The end of 2020 brought an atypical shopping experience for many consumers facing lockdown restrictions. Whether brands were prepared, unprepared or fell somewhere in between in order to meet the rapid shift in consumer behavior due to the pandemic, they all had lessons to learn and room for improvement when it came to meeting and exceeding customers’ needs.
Lesson Learned No. 1: Foot Traffic is Down, E-Commerce is Up
According to recent Mastercard SpendingPulse data, U.S. e-commerce sales grew 47.2 percent year-over-year between Nov. 1, 2020 and Dec. 27, 2020. Additionally, in the week before Dec. 24, 2020, foot traffic was down 31.3 percent compared to the year prior. Today’s consumers are spending more time on the web than ever before and are going to expect service and support that reflects this shopping experience.
Lesson Applied: If you aren’t digital in 2021, you won’t keep up.
Get started by ensuring the online shopping experience is seamless and customer support options offer rapid response and fast resolution with low customer effort. Leveraging conversational bots is an ideal first step to digitizing the customer experience, as they can handle high volumes while managing frequently asked customer inquiries. However, ensure that customers always have easy access to live support if needed.
Lesson Learned No. 2: Consumers Expect a Future of No-Touch Strategies
Retailers are offering new ways for customers to obtain their items with options like curbside pickup, enhanced delivery efforts, and click-and-collect activities. For instance, retailers offered these click-and-collect activities to provide faster online order fulfillment during the holidays. According to a survey by TSG and ETA, 33 percent of shoppers say they frequently use click-and-collect, and a survey by Podium found that the majority of consumers avoided local businesses that didn’t offer contactless services.
Lesson Applied: In order to keep customers, businesses need to be able to quickly adapt their strategies in ways that may be out of their traditional working model.
For instance, cloud customer experience platforms have proven to be a scalable and easy-to-implement tool for allowing brands to pivot to working from anywhere, allowing for in-store operations to have access to the same platforms and information as head office.
Lesson Learned No. 3: People Are Still Spending
During last year's Cyber Monday, consumers spent $10.8 billion, which made it the largest e-commerce day in the history of the United States. This indicates that customers are still shopping, in some cases more than ever, and businesses are reminded that they will need to do big things to stand out among the multiple options consumers have.
Lesson Applied: The success of your business is closely tied to user experience, and an uninterrupted shopping experience is crucial during times of great volume.
Implement quality assurance and testing programs to simultaneously enhance quality while reducing risk. Furthermore, incorporate workforce management solutions to find the perfect balance of support needed during various business cycles to continuously optimize support supply and demand.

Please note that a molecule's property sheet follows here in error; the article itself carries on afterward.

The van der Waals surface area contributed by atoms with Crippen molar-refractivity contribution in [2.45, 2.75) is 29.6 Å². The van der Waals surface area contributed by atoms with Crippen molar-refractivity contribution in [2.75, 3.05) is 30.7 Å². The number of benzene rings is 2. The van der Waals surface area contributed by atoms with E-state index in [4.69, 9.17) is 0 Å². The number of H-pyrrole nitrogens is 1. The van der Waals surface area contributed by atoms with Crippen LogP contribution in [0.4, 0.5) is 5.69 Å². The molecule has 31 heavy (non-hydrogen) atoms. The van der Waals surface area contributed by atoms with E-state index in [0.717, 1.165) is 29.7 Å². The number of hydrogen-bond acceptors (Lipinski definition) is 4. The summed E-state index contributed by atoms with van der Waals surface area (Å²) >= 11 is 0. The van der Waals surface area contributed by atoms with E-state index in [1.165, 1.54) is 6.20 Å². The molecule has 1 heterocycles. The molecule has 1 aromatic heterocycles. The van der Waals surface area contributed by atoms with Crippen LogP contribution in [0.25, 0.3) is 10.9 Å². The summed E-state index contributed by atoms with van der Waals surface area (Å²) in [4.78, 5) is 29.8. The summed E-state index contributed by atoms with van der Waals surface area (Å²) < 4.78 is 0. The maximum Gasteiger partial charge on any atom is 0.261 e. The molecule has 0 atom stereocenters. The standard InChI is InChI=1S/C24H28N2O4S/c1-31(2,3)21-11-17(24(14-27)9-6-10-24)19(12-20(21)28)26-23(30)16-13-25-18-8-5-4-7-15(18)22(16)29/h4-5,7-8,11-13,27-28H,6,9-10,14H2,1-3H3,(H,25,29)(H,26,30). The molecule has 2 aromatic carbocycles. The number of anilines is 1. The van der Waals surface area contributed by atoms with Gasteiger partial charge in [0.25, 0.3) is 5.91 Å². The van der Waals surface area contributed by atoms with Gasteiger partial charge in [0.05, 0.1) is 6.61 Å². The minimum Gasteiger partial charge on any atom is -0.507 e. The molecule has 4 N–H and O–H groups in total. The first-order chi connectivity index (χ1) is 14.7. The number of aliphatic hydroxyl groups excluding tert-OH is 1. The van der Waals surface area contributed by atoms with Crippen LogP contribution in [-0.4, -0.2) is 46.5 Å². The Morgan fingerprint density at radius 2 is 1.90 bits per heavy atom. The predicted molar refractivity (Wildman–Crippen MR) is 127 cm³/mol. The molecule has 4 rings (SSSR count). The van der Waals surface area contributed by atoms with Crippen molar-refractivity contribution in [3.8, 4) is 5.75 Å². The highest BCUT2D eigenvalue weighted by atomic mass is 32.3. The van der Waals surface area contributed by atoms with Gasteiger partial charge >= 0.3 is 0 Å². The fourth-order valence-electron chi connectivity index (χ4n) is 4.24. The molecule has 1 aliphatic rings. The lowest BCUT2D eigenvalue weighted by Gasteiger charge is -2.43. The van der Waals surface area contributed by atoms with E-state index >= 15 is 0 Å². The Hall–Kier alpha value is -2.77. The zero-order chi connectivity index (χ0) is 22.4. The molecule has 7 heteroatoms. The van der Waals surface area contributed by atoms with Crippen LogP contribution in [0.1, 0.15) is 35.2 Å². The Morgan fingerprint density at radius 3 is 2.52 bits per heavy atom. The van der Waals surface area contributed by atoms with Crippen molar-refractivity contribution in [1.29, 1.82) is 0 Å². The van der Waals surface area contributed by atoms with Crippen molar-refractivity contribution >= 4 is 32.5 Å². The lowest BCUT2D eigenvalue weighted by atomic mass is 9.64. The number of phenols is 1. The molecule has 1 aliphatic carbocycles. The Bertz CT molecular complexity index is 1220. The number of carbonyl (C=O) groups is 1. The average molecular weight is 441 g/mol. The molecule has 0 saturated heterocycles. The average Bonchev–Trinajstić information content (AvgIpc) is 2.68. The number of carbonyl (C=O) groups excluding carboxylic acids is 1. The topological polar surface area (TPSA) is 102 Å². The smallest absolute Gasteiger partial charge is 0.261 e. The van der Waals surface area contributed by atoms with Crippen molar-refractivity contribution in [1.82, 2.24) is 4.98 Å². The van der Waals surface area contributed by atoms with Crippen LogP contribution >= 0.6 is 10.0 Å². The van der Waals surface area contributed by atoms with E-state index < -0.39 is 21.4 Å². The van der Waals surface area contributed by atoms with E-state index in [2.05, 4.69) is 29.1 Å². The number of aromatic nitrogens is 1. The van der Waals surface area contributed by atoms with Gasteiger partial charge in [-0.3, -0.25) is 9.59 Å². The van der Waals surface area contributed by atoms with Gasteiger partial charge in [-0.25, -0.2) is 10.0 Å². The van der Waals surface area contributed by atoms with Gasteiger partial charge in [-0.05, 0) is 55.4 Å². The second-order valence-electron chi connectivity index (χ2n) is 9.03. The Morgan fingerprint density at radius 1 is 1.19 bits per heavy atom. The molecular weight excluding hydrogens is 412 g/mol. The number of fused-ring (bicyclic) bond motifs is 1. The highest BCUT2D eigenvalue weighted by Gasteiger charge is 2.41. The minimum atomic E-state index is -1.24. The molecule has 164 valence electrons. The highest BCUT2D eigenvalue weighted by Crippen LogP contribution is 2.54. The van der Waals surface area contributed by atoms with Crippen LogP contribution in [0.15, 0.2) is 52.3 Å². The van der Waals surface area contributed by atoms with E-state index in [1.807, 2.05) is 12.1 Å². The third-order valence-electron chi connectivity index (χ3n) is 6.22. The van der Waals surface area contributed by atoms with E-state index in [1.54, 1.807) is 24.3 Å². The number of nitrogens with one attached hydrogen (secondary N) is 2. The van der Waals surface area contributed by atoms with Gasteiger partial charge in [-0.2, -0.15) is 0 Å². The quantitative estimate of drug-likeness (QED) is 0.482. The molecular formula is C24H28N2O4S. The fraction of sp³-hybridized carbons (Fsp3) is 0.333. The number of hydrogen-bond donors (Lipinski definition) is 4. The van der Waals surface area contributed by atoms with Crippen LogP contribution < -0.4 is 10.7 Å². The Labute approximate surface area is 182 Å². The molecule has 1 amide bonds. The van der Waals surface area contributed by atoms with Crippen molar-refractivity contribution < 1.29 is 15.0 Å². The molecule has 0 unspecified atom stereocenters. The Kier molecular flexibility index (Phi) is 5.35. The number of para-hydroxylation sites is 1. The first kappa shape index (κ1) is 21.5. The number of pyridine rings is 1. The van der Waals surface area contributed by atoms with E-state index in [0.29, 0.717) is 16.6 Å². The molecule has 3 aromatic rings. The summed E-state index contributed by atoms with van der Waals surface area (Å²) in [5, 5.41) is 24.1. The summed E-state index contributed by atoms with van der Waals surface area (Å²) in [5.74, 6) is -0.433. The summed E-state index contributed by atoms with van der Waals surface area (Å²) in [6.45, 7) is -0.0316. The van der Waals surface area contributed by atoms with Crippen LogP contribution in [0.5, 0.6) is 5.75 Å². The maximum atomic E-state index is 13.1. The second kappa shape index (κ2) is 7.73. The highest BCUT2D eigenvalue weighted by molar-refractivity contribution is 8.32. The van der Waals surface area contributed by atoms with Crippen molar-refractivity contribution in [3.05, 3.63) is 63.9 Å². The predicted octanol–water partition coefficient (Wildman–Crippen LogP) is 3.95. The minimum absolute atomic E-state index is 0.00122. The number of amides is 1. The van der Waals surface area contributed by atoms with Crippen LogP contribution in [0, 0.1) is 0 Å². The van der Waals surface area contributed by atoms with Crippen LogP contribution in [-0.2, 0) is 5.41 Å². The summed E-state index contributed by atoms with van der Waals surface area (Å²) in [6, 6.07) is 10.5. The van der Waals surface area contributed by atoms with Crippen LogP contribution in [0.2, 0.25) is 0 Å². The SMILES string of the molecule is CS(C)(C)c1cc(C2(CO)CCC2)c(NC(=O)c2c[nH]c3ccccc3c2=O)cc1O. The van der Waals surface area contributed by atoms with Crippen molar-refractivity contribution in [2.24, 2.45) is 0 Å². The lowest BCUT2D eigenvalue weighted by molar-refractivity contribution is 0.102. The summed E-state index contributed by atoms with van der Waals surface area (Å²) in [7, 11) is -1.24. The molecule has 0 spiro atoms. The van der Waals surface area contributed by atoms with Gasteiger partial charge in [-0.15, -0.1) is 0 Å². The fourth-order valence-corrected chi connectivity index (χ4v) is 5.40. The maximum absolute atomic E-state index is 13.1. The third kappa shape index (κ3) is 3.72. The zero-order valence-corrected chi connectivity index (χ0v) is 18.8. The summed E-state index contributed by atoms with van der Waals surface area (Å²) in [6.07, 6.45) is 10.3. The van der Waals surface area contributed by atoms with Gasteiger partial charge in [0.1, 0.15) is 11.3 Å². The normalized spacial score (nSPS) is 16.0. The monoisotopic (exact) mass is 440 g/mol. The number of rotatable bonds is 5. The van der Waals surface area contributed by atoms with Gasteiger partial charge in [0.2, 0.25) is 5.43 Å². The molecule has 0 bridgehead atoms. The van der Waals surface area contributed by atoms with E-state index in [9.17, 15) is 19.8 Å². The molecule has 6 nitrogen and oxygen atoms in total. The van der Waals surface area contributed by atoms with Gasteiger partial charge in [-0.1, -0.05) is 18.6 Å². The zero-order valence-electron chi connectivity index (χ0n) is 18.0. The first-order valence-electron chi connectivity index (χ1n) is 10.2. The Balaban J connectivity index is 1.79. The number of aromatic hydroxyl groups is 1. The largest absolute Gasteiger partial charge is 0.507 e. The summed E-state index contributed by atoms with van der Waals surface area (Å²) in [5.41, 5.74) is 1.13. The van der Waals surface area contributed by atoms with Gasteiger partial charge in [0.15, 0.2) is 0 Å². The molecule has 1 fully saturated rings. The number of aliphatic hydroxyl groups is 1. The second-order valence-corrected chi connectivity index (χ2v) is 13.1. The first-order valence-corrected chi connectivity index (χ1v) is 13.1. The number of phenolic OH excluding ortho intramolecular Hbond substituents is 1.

Lesson Learned No. 4: New Challenges Continue to Arise
It's expected by the National Retail Federation that about 13 percent of merchandise sold during 2020’s holiday season will be returned. Specifically, I predict that as more shopping is done online, the more online returns will be a larger part of the customer journey.
Lesson Applied: Investing in top-of-the-line, digitally enabled customer service is a surefire way to support customer inquiries, and the ease of a return is critical for building customer loyalty.
Given this, it's important that your customer experience strategy includes an easy way for customers to complete returns and offers them access to the necessary return slips and shipping labels — whether through online portal, chatbot, or email — to seamlessly support customers through the process.
Lesson Learned No. 5: Continuous Investment and Improvement is the Norm
Customized offers and the understanding of their personal needs and expectations will be of utmost importance for consumers in 2021. These are items in the customer journey that can no longer be considered negotiable and should be integrated, especially when the customer is contacting your business with a question or concern.
Lesson Applied: Find a trusted partner with ever-expanding knowledge and experience across industries with their finger on the pulse of the latest trends and best practices in customer experience.
The right partnership will inspire innovation in the customer journey, ensuring that it will be a memorable and impressionable one for all customers.
Based on the experience and learnings we can gather from 2020, it's apparent that businesses will need to take e-commerce seriously, get creative with their no-touch shopping experience, digitize all aspects of the customer journey, and prepare for a future of constantly evolving customer expectations.
Chuck Koskovich is the chief operating officer at TELUS International, a customer experience innovator that designs, builds and delivers next-gen digital solutions for global and disruptive brands.
Chuck Koskovich, is the Chief Operating Officer at TELUS International, a customer experience innovator that designs, builds and delivers next-gen digital solutions for global and disruptive brands.